3. Queen sylvie Says:

    I get called sleeve. there is not a single thing i can seem to do about it. my actual name being sylvie, a rather hungover friend once called me sveel. naturally, this evolved to sleeve. well, as naturally as you can expect from a headache-ridden 14 year old high on caffeine, desperately trying to avoid any situation where they may be forced to either walk in a straight line or keep a single train of thought going for more than 3 minutes. Sadly, i have now become accustomed to the name and am more likely to answer to sleeve than my real name.
    Now, all that I can possibly to do to retain the last shreds of dignity is to come up with an equally odd name for her. She is Hannah. Any suggestions, oh you wonderful gods of podcasting?
    Love the show. Keep it up

  4. Kate BT Says:

    Two of my friends have nicknames that they are known by. I met them both when working at HMV during my gap year, and they were introduced as Grundy and Axl. They even had these names on their name badges, so that’s what they are known as to customers, colleagues and friends alike. I have never called either of them by their real names, which are Andrew Smith and Paul Askew respectively. I’m fairly sure the reasons for these nicknames were explained to me at some point, but I can’t remember them.

  5. Steve Says:

    During pre-pubescence I was taunted with “Harvey’s Festival”, “Harvey’s Crunch Bar”, “Combine Harveys-ter”, genius knicknames -thought up by equally genius council estate offspring with which to derail my youthful cool.

    As a teen, the name was shortened to just “combine”, which was ok as names go, nothing sinister, but scarred from the events of so many years thinking I was a corn thresher, I dished out a lot of nicknames myself, “Stinky-fucking-Amos”, “sausage”, “the chicken-pie piss bros.”, “Katie Syphilis”, “Stiffer”, “Gary white socks”, “Big Kirsty numbers 2’s”, “Big fun”, “Scratch n’ sniff” – the list goes on and on, however, the pinnacle of my name calling achievments came when I renamed a classmate “Aids victim”…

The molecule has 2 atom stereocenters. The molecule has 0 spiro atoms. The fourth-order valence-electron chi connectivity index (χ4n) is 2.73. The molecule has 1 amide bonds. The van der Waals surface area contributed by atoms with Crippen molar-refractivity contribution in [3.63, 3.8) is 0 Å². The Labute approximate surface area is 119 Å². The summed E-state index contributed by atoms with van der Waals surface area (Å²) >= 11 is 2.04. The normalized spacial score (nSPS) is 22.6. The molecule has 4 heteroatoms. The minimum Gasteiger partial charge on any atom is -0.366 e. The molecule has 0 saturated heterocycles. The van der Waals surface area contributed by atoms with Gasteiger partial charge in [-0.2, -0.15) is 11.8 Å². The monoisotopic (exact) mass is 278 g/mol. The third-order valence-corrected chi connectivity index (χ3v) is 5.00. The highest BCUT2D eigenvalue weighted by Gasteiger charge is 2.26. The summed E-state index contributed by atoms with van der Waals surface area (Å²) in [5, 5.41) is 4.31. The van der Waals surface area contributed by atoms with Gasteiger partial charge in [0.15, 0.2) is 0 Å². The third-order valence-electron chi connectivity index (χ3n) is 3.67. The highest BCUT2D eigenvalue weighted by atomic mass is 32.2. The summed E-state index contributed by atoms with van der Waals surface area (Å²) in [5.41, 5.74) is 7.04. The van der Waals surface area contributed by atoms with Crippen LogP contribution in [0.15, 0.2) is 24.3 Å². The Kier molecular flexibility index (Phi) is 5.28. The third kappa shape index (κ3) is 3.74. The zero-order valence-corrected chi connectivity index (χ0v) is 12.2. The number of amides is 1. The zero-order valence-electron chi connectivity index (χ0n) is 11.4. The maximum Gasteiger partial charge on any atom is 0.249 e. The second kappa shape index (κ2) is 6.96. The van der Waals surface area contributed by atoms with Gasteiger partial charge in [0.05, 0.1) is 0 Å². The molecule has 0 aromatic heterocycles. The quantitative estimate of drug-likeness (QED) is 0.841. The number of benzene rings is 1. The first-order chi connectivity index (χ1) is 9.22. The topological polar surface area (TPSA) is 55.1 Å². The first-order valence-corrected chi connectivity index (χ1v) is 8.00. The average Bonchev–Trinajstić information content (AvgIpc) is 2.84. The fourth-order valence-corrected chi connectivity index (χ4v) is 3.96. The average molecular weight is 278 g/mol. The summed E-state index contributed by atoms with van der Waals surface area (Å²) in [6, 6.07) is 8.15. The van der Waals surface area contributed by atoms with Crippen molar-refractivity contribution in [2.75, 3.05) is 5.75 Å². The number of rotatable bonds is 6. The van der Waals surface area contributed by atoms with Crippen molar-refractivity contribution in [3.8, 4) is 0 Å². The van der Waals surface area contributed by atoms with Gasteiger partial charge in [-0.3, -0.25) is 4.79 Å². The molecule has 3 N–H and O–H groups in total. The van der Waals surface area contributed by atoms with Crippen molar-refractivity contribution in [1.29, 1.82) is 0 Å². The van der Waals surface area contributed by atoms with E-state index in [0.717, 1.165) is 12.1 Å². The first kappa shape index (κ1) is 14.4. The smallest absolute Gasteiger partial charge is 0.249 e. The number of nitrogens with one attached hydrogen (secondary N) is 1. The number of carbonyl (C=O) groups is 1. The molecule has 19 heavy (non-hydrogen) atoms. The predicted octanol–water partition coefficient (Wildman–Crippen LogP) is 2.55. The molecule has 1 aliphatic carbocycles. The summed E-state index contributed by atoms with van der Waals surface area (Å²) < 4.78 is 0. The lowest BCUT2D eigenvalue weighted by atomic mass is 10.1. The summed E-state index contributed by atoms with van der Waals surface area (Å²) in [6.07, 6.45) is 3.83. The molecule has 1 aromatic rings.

Is aids funny yet?

  6. Charlie the Wanghouse Says:

    My grandad used to call me charlton athletic

  7. Daniel Says:

    I’m not sure what other people make of it, but my friends call me Nervous, because apparently though I thought I was quite confident when I first met them, I had a very nervous disposition.

    Come to think of it, that’s not interesting at all. Bugger.

  8. Tobster (Oby One) Says:

    At uni we had a mate call Bambi. Nothin to do with the film / cartoon but because he was slighly shorter that any of us. We all had nicknames of some sort, mine was smply my surname – not very origial! but his stuck. it got to a point where no-one could remember his real name and his other friends would be talking about him and we would be thnking it was another person. It got so bad that we met his parents and one of the guys called them Mr and Mrs Bambi infront of them.

  9. Jen Says:

    For some reason that I now can’t remember, my friend and I decided one day to give each other nicknames. She was thenceforth referred to as Mundle, while I received the less favourable moniker, Buttmunch (we were greatly influenced by Beavis and Butthead). I’ve never been particularly enamoured of this name, but a recent google search on Mundle has given me reason to smile and be thankful that I received the better of the two. According to Urban Dictionary, Mundle refers to a person who both supports Hitler and picks up Fat computer technicians.

  10. adam Says:

    I have a nickname that has been passed down to me, by my dad and his dad before him. My last name is Bates. Which was just normal to me until about the age of 11, when some twat at school said “Hang on, do you get mail that says Master Bates?”. For the next 5 or 6 years that was all I was called. “Hi there Master Bates” or “hey Master”. Now i live in canada, and they love calling me that every day!
    But there is more, I’m going to get married next year to my girlfriend who is back in England. Her last name is Masters. Is that a match made in heaven or is it hell? Love the the show.

  11. LukeSoul In Enfield Says: